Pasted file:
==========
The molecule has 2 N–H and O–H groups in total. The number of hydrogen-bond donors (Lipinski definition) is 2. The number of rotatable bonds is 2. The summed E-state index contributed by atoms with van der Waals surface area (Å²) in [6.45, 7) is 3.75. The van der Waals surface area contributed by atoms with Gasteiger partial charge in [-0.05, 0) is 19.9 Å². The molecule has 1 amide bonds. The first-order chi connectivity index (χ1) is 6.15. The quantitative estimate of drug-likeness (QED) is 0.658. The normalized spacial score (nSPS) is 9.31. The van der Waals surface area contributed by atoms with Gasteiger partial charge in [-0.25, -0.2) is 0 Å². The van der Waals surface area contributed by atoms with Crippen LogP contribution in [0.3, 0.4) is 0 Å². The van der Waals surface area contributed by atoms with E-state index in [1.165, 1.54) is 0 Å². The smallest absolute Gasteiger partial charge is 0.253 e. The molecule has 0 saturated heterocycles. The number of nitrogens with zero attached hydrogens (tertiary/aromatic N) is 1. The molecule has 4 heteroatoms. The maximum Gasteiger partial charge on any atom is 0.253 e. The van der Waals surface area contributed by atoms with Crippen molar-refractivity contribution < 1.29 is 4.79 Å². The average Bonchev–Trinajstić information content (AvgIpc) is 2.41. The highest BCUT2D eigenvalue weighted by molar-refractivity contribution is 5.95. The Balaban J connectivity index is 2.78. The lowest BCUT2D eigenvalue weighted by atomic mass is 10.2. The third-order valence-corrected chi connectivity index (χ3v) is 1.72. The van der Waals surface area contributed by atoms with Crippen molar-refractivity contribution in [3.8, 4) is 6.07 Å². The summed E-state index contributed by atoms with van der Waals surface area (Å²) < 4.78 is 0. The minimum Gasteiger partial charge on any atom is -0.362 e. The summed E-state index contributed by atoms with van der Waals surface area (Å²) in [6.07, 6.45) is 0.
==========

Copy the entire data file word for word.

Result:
The molecule has 2 N–H and O–H groups in total. The number of hydrogen-bond donors (Lipinski definition) is 2. The number of rotatable bonds is 2. The summed E-state index contributed by atoms with van der Waals surface area (Å²) in [6.45, 7) is 3.75. The van der Waals surface area contributed by atoms with Gasteiger partial charge in [-0.05, 0) is 19.9 Å². The molecule has 1 amide bonds. The first-order chi connectivity index (χ1) is 6.15. The quantitative estimate of drug-likeness (QED) is 0.658. The normalized spacial score (nSPS) is 9.31. The van der Waals surface area contributed by atoms with Gasteiger partial charge in [-0.25, -0.2) is 0 Å². The van der Waals surface area contributed by atoms with Crippen LogP contribution in [0.3, 0.4) is 0 Å². The van der Waals surface area contributed by atoms with E-state index in [1.165, 1.54) is 0 Å². The smallest absolute Gasteiger partial charge is 0.253 e. The molecule has 0 saturated heterocycles. The number of nitrogens with zero attached hydrogens (tertiary/aromatic N) is 1. The molecule has 4 heteroatoms. The maximum Gasteiger partial charge on any atom is 0.253 e. The van der Waals surface area contributed by atoms with Crippen molar-refractivity contribution < 1.29 is 4.79 Å². The average Bonchev–Trinajstić information content (AvgIpc) is 2.41. The highest BCUT2D eigenvalue weighted by molar-refractivity contribution is 5.95. The Balaban J connectivity index is 2.78. The lowest BCUT2D eigenvalue weighted by atomic mass is 10.2. The third-order valence-corrected chi connectivity index (χ3v) is 1.72. The van der Waals surface area contributed by atoms with Crippen molar-refractivity contribution in [3.8, 4) is 6.07 Å². The summed E-state index contributed by atoms with van der Waals surface area (Å²) < 4.78 is 0. The minimum Gasteiger partial charge on any atom is -0.362 e. The summed E-state index contributed by atoms with van der Waals surface area (Å²) in [6.07, 6.45) is 0.